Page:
- The Washington Times - Saturday, June 11, 2005

Overcrowding at the D.C. Jail will worsen because the facility will have to house inmates who had been held in rented space nearby, a top city official says.

Citing a lack of funds, Deputy Mayor Edward D. Reiskin, in charge of public safety and justice issues, said last week that D.C. Jail officials no longer can rent prison space at nearby buildings and cannot fill 47 staff positions.

He estimated that the facility will have an average of 35 additional inmates daily and, “I am not sure how we will manage.”

The 30-year-old D.C. Jail employs 687 guards to watch as many as 2,498 inmates a month. Last year, a consultant recommended the jail hold no more than 2,160 inmates a month. Most are pre-trial defendants awaiting hearings and their numbers fluctuate as the courts deal with cases, officials said.

S. Elwood York Jr., interim director of the D.C. Department of Corrections, said the expected overcrowding at the jail will make it more difficult to receive federal accreditation from the American Correctional Association at the end of 2007. A city law enacted last year to improve the jail requires the accreditation.

The administration of Mayor Anthony A. Williams has been at odds with the D.C. Council over funding for the city’s prison system.

Last month, Mr. Williams, a Democrat, called for funding to increase the Corrections Department’s budget from $121 million this year to $142 million in fiscal 2006. The council cut his proposal to $138 million.

Council member Kathy Patterson drafted an improvement measure, which requires a smaller inmate population. In passing it, the council was responding to a spate of stabbings in the jail in December 2002 that were blamed in part on overcrowding.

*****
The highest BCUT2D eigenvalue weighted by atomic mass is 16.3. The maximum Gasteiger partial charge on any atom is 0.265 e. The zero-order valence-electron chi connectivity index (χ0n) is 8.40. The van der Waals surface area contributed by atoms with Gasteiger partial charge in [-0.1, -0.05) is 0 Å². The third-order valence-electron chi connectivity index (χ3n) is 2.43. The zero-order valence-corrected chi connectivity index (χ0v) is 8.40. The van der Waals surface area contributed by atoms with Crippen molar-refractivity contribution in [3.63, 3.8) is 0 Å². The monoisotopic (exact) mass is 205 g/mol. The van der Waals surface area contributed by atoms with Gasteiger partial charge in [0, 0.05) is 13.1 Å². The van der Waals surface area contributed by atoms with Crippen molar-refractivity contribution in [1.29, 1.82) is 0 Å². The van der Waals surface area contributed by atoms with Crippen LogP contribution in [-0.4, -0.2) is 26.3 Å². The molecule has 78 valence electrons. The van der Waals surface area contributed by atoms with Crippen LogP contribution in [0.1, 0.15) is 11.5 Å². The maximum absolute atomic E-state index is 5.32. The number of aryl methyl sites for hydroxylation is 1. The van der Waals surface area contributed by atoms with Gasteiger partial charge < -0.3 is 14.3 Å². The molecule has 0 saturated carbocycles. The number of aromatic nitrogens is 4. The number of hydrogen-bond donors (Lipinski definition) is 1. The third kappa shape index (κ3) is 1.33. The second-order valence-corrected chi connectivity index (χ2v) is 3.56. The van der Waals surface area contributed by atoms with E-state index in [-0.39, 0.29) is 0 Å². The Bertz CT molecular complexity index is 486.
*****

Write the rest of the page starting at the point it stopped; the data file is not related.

The D.C. Jail Improvement Act, which authorized a consultant to determine the maximum inmate population, also directs officials to implement a classification system and housing plan for inmates and requires the Health Department to conduct jail inspections. Mrs. Patterson, Ward 3 Democrat, said she expects the Williams administration “to obey the law.”

“They have been out of compliance for more than a year,” she said. “What is at risk today, in addition to the health and safety of individual prisoners and staff, is the status of the District of Columbia government as an entity moving away from court supervision.”

In June 2002, the jail emerged from a 17-year-old, court-ordered limit of 1,670 inmates. The number of inmates immediately increased to more than 2,000 a month.

Mr. York said the council’s trimming of the department’s budget request by $4 million places the facility in a precarious position.

“You have actually handcuffed me in providing the services the inmates really need,” he said, citing such potential cutbacks as escorting prisoners and psychological services.

The corrections department oversees the jail, 121 beds in halfway houses in the city and a jail treatment facility, which is contracted out to the Nashville, Tenn.-based Corrections Corp. of America. The city turns over to the federal government its most-violent offenders, who then are assigned to federal prisons around the country.

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